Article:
iStock climaxMy story is nearing the end.  I doubt I’ll have much more meaningful content to share with you regarding my experience with prostate cancer. I completed my final physical therapy followup this afternoon with Jenn. I would consider continuing to see her for running-related injuries and whatnot. She’s good. And after our initial encounter, I feel sort of close to Jenn now. Her specialty though is pelvic floor related health issues, not aging runners.  I know because I asked.

Turns out Jenn has quite extensive experience in a number of PT disciplines including spinal hip abductioninjuries and head trauma.  She spent some time reviewing my leg muscles and determined – big surprise – my left side is weaker than my right.  Either from or as a result of that, my right leg is shorter due to a maladjusted hip.  She recommended some hip exercises: the hip abductor, hip adductor and clam shell.  All seem relatively simple.  I plan to try them out to strengthen my left side in an attempt to mitigate future running injuries.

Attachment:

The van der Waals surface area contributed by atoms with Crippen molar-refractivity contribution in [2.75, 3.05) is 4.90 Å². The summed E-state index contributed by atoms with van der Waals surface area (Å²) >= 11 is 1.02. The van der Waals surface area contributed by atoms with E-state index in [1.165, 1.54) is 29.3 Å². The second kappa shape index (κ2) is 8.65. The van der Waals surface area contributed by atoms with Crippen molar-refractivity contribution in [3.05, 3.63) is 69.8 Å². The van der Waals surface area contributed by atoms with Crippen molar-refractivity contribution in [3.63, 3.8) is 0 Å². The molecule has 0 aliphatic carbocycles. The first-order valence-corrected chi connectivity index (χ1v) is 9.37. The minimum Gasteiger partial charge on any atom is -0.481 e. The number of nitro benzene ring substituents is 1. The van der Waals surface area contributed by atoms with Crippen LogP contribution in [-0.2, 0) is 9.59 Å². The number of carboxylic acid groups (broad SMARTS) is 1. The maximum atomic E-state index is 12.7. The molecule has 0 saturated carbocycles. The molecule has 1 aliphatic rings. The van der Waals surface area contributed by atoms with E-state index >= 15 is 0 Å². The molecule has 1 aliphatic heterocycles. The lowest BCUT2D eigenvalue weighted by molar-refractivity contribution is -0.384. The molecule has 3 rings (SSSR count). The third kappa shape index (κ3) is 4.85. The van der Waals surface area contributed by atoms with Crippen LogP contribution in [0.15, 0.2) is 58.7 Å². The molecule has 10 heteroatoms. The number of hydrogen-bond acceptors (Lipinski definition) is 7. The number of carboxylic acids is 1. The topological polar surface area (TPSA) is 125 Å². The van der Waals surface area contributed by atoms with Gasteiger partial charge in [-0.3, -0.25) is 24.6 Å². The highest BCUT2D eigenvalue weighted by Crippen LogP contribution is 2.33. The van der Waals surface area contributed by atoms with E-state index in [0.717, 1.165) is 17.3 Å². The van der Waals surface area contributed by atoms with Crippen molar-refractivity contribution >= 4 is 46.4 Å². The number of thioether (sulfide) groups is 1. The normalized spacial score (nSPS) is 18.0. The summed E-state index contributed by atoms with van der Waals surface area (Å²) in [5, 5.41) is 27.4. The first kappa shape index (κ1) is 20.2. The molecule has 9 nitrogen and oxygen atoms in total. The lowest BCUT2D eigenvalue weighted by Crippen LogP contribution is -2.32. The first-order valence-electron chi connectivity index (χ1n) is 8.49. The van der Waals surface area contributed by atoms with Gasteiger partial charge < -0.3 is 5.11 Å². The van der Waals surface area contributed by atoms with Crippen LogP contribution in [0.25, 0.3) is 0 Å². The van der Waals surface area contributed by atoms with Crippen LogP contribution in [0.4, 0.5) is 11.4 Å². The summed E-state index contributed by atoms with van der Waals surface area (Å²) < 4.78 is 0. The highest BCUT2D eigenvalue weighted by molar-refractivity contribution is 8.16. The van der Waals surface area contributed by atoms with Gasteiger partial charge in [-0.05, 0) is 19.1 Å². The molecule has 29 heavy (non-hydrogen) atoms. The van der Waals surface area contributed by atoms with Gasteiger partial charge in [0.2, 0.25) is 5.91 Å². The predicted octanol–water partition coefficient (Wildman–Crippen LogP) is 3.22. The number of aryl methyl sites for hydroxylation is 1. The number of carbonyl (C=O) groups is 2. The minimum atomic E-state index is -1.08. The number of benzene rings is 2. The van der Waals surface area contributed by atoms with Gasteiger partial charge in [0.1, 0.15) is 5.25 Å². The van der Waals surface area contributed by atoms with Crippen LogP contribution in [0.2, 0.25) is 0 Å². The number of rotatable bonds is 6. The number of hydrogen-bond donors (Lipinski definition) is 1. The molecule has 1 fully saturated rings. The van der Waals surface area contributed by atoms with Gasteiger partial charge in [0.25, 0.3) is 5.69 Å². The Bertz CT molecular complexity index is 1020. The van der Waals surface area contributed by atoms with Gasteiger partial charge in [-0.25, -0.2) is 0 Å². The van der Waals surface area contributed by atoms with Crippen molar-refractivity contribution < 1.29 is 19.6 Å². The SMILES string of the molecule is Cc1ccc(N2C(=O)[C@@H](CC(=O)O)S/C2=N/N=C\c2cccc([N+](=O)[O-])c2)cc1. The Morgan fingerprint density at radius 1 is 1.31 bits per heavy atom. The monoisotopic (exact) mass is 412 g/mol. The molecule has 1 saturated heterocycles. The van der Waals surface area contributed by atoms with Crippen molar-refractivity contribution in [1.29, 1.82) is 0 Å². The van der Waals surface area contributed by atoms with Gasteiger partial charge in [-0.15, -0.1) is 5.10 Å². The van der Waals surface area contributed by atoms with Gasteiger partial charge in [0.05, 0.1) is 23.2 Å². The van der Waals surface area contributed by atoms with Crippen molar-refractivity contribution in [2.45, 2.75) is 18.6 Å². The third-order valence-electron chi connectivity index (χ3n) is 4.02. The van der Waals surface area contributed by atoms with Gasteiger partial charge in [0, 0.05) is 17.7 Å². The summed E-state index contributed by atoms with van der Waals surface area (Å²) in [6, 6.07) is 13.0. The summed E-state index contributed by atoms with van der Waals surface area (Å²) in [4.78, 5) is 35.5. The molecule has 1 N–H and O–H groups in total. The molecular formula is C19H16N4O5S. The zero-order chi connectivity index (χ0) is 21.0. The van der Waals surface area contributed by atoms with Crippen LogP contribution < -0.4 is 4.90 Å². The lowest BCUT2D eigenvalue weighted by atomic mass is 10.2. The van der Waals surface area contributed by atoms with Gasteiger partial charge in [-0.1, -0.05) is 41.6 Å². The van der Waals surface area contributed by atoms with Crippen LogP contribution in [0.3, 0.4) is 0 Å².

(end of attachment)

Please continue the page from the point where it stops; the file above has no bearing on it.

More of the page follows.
With my urinary continence now under control, I intend to speak to my urologist about where I am with ED on our next visit. I forget when that is exactly but we are to meet quarterly for the next two years. Essentially, I’m fine with erections. Well, marginally functional. I’m less fine on the topic of climax. I actually can’t tell you if I’ve had one or not. I believe I have but the experience is that slight.  My penis experiences contractions, but they generate only a fractional sensation of what I remember an orgasm feeling like. It makes perfect sense to me that my nerves need to fully regenerate throughout my pelvic floor, which I am told will take a full year. But I still would like to understand more details on this topic. The one thing I have learned is my Urologist tends to share information with me as he thinks I need it. That’s probably fair because if he told me stuff too far in advance, I would not be focused on it and would forget half of it. Considering I have erections though, working toward a climax seems like the logical next step.